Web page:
Building a smokehouse
Radio interview source: Cameron Faustman, animal science professor, University of Connecticut
Building a smokehouse is fairly easy to do. Wood is a popular choice. Animal Science Professor Cameron Faustman at the University of Connecticut says there's no need to be an accomplished carpenter. The roof is a little cock-eyed? That's OK! You want a leaky smokehouse so it vents properly.
"The smokehouses I've built I've just basically vented the top by drilling a couple of 2-inch round holes near the top and also making it so the roof sits a fraction of an inch off the top of the walls so that the air can move on through," Faustman says.
Use untreated and unpainted wood, even on the outside of the smokehouse. The high heat might draw the chemicals into your food. Faustman says he uses tongue-and-groove untreated pine.
The downside to a wooden smokehouse is that it's flammable. So you have to be careful with your heat source and how you control that.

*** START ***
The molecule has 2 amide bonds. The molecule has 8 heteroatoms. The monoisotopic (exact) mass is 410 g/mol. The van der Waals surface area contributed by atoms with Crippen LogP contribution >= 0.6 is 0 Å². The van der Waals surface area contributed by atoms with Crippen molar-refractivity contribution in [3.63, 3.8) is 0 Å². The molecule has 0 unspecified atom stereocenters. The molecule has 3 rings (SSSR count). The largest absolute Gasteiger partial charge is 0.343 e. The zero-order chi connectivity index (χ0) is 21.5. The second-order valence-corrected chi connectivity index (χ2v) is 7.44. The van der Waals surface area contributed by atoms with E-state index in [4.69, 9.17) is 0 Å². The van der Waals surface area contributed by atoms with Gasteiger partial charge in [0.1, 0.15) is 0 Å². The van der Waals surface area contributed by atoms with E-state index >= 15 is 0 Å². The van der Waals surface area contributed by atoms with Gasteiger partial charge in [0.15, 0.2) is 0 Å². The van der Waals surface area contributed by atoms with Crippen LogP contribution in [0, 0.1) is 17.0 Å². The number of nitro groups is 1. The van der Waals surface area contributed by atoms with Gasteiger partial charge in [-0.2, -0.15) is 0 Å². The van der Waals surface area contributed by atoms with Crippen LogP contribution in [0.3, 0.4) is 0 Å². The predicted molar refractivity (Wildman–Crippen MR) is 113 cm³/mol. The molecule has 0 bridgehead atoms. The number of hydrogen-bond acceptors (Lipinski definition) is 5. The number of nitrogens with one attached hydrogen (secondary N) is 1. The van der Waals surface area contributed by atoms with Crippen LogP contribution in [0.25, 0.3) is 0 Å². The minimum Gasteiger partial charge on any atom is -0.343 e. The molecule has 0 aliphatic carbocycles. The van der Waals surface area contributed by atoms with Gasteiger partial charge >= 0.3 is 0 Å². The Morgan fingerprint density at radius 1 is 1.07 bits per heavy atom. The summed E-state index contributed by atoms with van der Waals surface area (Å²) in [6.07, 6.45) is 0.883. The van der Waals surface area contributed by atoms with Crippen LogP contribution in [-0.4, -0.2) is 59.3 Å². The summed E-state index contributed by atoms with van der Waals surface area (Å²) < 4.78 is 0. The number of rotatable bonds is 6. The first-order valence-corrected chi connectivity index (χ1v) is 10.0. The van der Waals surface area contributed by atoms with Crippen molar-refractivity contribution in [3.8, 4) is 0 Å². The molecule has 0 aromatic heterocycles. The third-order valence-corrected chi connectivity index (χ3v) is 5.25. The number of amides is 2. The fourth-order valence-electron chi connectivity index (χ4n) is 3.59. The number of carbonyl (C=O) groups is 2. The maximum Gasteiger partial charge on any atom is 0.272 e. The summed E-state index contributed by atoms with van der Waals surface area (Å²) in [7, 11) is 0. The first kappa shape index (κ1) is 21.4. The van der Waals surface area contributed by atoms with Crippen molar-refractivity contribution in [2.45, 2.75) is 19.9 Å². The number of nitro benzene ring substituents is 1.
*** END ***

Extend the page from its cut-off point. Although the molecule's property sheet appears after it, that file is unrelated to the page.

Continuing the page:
"You basically put it on a pad that's non-flammable," Faustman says. "So usually that's a gravel pad. In my case what I did was I built a real simple little foundation almost on some concrete piers -- I went way overboard with this. You don't need to do this, you can just put it on a gravel pad."
Install bars in the smokehouse to hang hams or turkeys. You can also lay the meat on metal racks. However, be sure to stay away from galvanized metal.
"Galvanized metal when it gets sufficiently hot will give off a toxic fume," Faustman says. "So you can use just old steel, which unfortunately will rust. You have to brush it with a wire brush, but there's no harm in that. Or, you can use stainless steel."
The heat and smoke are produced by using different types of wood chips and sawdust. Buy them rather than cutting down trees. Although it's a very tiny amount, oil from the chainsaw will leak into the wood chips and sawdust.
Click here for step-by-step instructions for building this smokehouse.
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